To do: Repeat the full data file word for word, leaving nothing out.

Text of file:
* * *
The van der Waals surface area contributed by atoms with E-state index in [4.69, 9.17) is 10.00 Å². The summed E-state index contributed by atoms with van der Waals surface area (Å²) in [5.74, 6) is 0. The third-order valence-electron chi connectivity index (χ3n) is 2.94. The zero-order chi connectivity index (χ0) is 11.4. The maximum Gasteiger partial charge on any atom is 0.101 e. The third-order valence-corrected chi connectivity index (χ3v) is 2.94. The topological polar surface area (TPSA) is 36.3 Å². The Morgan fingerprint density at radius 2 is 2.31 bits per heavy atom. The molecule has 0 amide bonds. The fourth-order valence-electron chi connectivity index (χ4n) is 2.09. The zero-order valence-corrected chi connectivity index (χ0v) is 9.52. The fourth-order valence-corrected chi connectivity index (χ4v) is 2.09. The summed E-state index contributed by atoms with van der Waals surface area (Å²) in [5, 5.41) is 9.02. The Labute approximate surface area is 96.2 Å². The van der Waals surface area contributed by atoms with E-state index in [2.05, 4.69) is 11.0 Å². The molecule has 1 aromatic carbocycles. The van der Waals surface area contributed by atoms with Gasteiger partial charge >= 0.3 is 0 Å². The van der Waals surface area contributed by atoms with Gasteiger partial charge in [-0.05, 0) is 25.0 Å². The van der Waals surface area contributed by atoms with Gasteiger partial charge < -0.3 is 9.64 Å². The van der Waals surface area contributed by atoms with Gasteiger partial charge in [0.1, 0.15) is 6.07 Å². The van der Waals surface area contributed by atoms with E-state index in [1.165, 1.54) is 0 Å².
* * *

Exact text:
The van der Waals surface area contributed by atoms with E-state index in [4.69, 9.17) is 10.00 Å². The summed E-state index contributed by atoms with van der Waals surface area (Å²) in [5.74, 6) is 0. The third-order valence-electron chi connectivity index (χ3n) is 2.94. The zero-order chi connectivity index (χ0) is 11.4. The maximum Gasteiger partial charge on any atom is 0.101 e. The third-order valence-corrected chi connectivity index (χ3v) is 2.94. The topological polar surface area (TPSA) is 36.3 Å². The Morgan fingerprint density at radius 2 is 2.31 bits per heavy atom. The molecule has 0 amide bonds. The fourth-order valence-electron chi connectivity index (χ4n) is 2.09. The zero-order valence-corrected chi connectivity index (χ0v) is 9.52. The fourth-order valence-corrected chi connectivity index (χ4v) is 2.09. The summed E-state index contributed by atoms with van der Waals surface area (Å²) in [5, 5.41) is 9.02. The Labute approximate surface area is 96.2 Å². The van der Waals surface area contributed by atoms with E-state index in [2.05, 4.69) is 11.0 Å². The molecule has 1 aromatic carbocycles. The van der Waals surface area contributed by atoms with Gasteiger partial charge >= 0.3 is 0 Å². The van der Waals surface area contributed by atoms with Gasteiger partial charge in [-0.05, 0) is 25.0 Å². The van der Waals surface area contributed by atoms with Gasteiger partial charge < -0.3 is 9.64 Å². The van der Waals surface area contributed by atoms with Gasteiger partial charge in [0.1, 0.15) is 6.07 Å². The van der Waals surface area contributed by atoms with E-state index in [1.165, 1.54) is 0 Å².